As liquefied natural gas (LNG) gained momentum over the last decade, becoming an increasingly important form in which gas is traded, the LNG carrier fleet increased from 193 to 479 vessels from start 2006 to start March 2017, according to Clarksons Research.
The LNG fleet, which also tripled in total capacity to 70.2 million cubic metres, could see a further expansion in coming years as natural gas is set to account for an increasing share of the global energy mix in the future.
Namely, energy forecasting agencies expect that gas consumption would grow by an average of around 1.5%-2% a year to 2040. In 2016, global natural gas demand stood at an estimated 347 billion cfd, up by 24% on the 280 billion cfd consumed in 2006.
Additionally, as the growth in the seaborne LNG trade is closely linked with growth in offshore gas production, the floating liquefied natural gas (FLNG) concept has also gained popularity.
Finding, developing and supporting offshore gas fields has created demand for a range of vessels from the offshore fleet of over 13,500 units, Clarksons said.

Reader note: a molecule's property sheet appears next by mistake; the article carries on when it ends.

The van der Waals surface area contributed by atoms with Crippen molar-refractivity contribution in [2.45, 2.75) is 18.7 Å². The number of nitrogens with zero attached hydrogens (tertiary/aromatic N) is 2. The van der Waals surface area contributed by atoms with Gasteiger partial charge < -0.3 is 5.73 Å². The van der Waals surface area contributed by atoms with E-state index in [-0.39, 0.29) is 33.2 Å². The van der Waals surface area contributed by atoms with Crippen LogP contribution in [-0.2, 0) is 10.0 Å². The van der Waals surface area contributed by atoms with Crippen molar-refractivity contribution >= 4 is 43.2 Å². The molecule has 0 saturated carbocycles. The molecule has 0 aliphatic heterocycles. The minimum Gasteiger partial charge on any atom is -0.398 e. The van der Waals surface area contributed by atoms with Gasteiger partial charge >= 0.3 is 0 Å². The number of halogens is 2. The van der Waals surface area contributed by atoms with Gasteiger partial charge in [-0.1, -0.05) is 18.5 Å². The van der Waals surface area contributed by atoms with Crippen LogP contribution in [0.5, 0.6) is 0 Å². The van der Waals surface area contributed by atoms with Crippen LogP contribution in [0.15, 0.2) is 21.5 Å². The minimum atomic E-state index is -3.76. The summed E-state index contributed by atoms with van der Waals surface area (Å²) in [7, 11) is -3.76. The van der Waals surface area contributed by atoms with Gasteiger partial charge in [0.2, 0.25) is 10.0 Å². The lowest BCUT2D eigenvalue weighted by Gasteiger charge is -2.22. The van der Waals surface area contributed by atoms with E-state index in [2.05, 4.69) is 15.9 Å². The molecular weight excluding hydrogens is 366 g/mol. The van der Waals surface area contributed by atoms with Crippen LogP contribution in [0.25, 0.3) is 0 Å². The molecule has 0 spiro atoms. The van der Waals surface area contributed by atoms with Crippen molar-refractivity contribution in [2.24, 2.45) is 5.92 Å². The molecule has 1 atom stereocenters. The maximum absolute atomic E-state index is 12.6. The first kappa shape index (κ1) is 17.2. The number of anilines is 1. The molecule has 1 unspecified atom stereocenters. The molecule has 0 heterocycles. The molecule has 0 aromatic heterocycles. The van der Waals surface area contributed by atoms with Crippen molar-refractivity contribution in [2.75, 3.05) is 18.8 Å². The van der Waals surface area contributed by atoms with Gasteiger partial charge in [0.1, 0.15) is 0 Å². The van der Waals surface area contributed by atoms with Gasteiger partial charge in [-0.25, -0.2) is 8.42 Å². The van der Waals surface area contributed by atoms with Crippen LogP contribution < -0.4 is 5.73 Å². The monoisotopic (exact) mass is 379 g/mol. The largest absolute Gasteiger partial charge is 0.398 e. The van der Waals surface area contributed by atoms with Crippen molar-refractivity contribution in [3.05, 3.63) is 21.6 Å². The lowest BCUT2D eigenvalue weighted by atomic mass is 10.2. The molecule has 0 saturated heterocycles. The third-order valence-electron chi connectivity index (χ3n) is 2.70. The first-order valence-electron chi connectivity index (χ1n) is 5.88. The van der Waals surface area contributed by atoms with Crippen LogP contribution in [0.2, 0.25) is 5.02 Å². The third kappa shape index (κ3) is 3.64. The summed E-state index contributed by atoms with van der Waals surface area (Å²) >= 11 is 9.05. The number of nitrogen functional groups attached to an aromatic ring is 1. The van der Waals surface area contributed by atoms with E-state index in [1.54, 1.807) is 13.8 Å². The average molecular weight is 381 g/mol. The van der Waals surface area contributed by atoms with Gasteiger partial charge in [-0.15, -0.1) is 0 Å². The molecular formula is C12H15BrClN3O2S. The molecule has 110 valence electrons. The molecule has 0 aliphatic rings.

In 2006, offshore fields accounted for 28% of global gas production and by 2016, 31%. This is set to rise to 32% (119 billion cfd) in 2017, mainly due to field start-ups off Australia that are to feed LNG projects like Wheatstone.
“The LNG markets are clearly challenged at present but in the long term, planned FLNG projects in Australia, Mozambique, Tanzania, Mauritania and other areas could potentially sustain offshore gas production growth,” Clarksons said, adding that offshore gas production and US shale gas “can create opportunities for LNG and offshore vessels.”
“And if, in line with consensus expectations, gas continues to grow as a share of the energy mix, then these trends may have a long and interesting road ahead,” Clarksons said.